Report From Maryland Matters Trivia Night: Everyone’s a Winner!

The Know-Nothings know a lot. The team took first place in Wednesday's Trivia Night fundraiser. Photo by Rylinn Sorini

The competition was really fierce Wednesday night — and the questions were really, really tough — at Maryland Matters’ second annual Maryland politics and history trivia contest in Annapolis. Click here to see a photo gallery of the event.

More than 50 people attended, and we’re grateful that everyone rolled with a last-minute venue switch. Originally the contest was supposed to take place in a room at the Ram’s Head tavern — but turnout exceeded our expectations so we quickly moved to a community room at the First Presbyterian Church, to avoid a visit from the fire marshal.

It was a raucous evening nevertheless — but we’re pretty sure we didn’t desecrate the place. And we had bar food and beer and wine — so if you squinted, it felt a little like a tavern.

The hasty move also inspired one team name. Folks associated with Compass Government Relations Partners formed a team called Josh Kurtz, Take Me to Church. Oy — don’t tell Josh’s ancestors!

Seven teams wound up competing. The winner, with 53 correct answers, was the Know-Nothings — a team assembled by former Maryland Energy Administration director Fred Hoover and his wife Eileen, a longtime Anne Arundel County Democratic leader. Clearly, they knew something.

There was a tie for second place, between the Pachyderms — a team consisting of former Republican state Dels. Tony McConkey and Bill Frank — and the Annapolis Insiders, a team consisting of staffers of Comptroller Peter Franchot (D) and other luminaries. They each had 46 correct answers, and we needed to ask four additional questions to break the tie — with the Insiders prevailing.

But really, everyone was a winner.

Also competing: The Women of Ways and Means, four women from the House committee — Chair Anne Kaiser and Dels. Alice Cain, Michele Guyton and Julie Palakovich Carr (joined by Del. Jared Solomon); the Green New Deal, a group of environmental advocates and lobbyists; and March Sadness, a group assembled by the folks at the Maryland Association of Counties.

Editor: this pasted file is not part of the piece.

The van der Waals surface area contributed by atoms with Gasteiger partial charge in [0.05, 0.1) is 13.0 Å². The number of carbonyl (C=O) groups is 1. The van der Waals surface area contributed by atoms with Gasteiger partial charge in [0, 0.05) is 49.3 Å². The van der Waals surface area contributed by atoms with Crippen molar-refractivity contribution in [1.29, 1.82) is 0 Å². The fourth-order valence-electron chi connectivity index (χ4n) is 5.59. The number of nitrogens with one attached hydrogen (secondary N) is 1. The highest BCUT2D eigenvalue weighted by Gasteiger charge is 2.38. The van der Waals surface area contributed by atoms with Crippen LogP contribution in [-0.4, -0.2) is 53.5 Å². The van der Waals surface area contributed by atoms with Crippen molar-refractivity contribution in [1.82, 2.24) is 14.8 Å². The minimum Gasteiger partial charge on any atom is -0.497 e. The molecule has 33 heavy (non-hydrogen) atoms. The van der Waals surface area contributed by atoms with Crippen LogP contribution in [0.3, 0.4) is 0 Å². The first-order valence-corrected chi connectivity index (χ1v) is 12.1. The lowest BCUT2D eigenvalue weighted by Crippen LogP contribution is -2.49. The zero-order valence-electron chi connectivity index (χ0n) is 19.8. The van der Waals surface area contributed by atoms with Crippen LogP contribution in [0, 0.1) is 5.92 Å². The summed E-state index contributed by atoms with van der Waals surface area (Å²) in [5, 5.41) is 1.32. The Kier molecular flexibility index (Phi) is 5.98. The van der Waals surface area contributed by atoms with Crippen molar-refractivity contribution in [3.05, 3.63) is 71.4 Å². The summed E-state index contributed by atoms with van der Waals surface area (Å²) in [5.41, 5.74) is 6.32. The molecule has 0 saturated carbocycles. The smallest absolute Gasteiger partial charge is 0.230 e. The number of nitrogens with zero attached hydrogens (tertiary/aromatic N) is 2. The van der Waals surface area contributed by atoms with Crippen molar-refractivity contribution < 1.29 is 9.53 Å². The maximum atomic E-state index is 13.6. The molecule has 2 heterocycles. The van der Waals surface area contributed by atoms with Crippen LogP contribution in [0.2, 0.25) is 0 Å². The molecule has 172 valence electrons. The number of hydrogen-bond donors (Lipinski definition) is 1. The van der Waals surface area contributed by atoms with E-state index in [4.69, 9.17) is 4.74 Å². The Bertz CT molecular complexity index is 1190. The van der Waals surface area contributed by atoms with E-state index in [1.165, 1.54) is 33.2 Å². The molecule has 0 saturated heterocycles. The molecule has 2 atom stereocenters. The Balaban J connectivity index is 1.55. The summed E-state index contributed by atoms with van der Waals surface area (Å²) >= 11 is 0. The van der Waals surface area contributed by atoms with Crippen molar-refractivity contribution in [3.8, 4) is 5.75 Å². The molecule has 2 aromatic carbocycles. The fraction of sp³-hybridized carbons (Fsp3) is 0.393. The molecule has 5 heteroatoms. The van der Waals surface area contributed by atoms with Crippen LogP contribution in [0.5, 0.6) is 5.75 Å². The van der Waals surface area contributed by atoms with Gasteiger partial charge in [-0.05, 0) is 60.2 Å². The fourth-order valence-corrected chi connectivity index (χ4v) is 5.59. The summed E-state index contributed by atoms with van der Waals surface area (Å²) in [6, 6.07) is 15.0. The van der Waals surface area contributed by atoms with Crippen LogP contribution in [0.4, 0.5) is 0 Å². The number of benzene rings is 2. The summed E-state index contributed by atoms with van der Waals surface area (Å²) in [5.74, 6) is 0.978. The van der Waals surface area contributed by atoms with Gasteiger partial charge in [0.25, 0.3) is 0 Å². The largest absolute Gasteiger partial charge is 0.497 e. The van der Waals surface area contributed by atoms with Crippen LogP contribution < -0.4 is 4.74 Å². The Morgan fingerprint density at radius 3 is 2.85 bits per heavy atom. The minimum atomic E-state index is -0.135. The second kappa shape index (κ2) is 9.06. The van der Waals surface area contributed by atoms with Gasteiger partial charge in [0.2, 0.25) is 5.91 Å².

Overall, we asked 55 trivia questions, not including the four needed for the tie-breakers. Here are a few of our favorite questions:

What Maryland county has the oldest, continuously operated sheriff’s office in the U.S.? St. Mary’s County

In 2002, a political nobody named Robert Fustero took 20 percent of the vote in the Democratic primary for governor against Kathleen Kennedy Townsend. What was his occupation? Night stock clerk at a Giant in Silver Spring.

Camp David was renamed in the 1950s for President Eisenhower’s grandson. What was this presidential retreat originally called? Shangri-La.

Who was the bridge that carries U.S. 50 across Sinepuxent Bay, connecting the downtown area of Ocean City to the mainland of Worcester County named for? Former eight-term Ocean City mayor Harry W. Kelley.

What character did Maryland Matters contributor and former Baltimore Sun reporter and editor Bill Zorzi play on “The Wire”? Bill Zorzi, a fictionalized version of himself.

Kurtz, Maryland Matters‘ editor, wearing the only Maryland Matters T-shirt in human existence, served as M.C. for the evening. All we can say about that is, don’t give up the day job.

Thanks to everyone for coming and for supporting Maryland Matters. Keep studying up! We can hardly wait for next year!

Click here to see a photo gallery of the event.

 

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